You can do a lot of different things with $7 billion. Simply cutting that much from the budget would be a more than 20% reduction in capital spending. However, as Johnson suggested, some of that capital spending could go into shorter-cycle development projects. Considering that the company mentioned it has a breakeven cost of $50 a barrel on shale wells and that those are some of the shortest-cycle development projects an oil company can invest in today, it would not be a shock to see Chevron expand its shale production post Gorgon and Wheatstone.
4. We're conserving cash where we can
Back in 2013, many of the big oil players were saying they expected capital spending to peak in either that year or in 2014, and it looks like it's actually happening. Going further into the future, though, it appears that Chevron is looking to make even deeper cuts, as Johnson explains:
We've reduced our current-year capital spending by $5 billion relative to 2014. In the current environment, we are planning to reduce our 2016 and 2017 capital programs, and our flexibility in capital spending significantly increases as our projects already in execution are completed. We are pacing projects not yet in execution to ensure we capture the cost advantages presented by the current environment and are prioritizing them to manage our capital program.
This is the dilemma oil companies face today. They can put several projects on the back burner now to conserve cash over the next couple of years, but in doing so they could make growth that much harder to come by further out. It appears that Chevron's priority is to get cash up in the near term, and there's a reason for that.
5. We're going to cover our dividend payments in 2017, no matter what
One of the questions that arose was the ability to cover its dividend payments. During the company's analyst presentation, it said that it will fully cover capital expenditures and dividend payments with operational cash flow in 2017. However, at the time, that assumption was made with the price of Brent crude at $70 a barrel.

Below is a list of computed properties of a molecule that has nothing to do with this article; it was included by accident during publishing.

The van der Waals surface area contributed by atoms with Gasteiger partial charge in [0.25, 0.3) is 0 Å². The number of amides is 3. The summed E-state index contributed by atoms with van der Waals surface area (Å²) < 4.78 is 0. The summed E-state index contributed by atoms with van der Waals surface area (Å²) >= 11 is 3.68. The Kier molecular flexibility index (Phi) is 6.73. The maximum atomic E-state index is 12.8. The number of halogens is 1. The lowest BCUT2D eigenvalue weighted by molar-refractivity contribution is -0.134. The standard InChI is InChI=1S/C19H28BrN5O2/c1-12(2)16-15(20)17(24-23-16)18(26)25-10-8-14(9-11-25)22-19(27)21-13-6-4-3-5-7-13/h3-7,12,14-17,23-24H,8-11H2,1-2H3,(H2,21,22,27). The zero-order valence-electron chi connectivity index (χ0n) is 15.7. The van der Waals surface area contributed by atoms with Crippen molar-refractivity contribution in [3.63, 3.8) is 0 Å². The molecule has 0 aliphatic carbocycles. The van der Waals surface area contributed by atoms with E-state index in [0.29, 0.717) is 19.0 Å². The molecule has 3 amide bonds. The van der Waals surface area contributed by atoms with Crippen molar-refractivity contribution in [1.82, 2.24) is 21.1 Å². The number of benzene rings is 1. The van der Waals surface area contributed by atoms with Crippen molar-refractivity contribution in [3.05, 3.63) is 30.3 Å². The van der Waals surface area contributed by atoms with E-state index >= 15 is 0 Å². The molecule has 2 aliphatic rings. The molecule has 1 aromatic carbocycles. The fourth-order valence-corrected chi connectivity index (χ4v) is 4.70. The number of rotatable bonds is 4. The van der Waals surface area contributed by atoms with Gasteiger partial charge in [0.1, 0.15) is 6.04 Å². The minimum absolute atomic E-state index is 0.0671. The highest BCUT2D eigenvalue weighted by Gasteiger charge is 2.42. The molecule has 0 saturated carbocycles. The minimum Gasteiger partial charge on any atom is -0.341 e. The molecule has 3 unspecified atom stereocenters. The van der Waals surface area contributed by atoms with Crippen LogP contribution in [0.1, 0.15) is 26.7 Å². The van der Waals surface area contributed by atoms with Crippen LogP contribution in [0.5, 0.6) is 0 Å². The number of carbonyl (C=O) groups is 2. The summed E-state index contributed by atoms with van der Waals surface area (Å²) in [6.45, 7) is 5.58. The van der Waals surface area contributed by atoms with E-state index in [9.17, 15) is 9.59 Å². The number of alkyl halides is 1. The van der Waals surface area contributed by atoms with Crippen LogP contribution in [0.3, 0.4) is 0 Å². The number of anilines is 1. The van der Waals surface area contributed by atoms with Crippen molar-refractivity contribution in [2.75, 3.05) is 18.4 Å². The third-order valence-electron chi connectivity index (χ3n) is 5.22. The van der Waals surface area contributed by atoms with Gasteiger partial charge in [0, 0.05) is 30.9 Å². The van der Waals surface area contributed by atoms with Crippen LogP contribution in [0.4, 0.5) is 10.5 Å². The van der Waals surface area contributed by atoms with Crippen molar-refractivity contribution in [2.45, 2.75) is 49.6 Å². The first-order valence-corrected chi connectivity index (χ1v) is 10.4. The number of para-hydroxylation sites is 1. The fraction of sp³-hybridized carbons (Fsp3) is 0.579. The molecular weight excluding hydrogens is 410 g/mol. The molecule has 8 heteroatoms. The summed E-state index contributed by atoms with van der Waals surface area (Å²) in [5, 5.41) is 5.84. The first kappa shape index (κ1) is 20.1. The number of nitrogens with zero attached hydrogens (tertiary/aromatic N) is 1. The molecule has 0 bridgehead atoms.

That's all well and good, but what happens if oil remains below that $70-per-barrel threshold? Here was what Yarrington had in response to that question.
We said we would cover the dividend from free cash flow in 2017. We stand by that commitment. We are taking the steps necessary to ensure we are a resilient competitor regardless of the ensuing price environment. Our focus areas are shown on the slide: Get our capital projects currently under construction online; rebase and reprioritize our capital outflows; maintain reliability and drive our cost structure lower; and conclude our planned divestment program. If the lower-priced environment persists for longer, we will see even more significant cost savings and even greater cuts in capital.
So there you have it. Chevron says it still plans on achieving that goal of meeting its capital commitments by 2017, regardless of what happens to oil and gas prices between now and then. The question still remains, though: How much of its longer-term future will it have to sacrifice to make that happen?
What a Fool believes
It's hard to overstate the importance the Gorgon and Wheatstone projects have on the future of Chevron. With so much capital tied up in these projects, successful completion of them will give the company a lot of financial flexibility in the future. Management has made it apparently clear that getting these projects done and cutting costs are the two priorities right now, because doing these two things will give it the best chance of meeting its stated goals for 2017.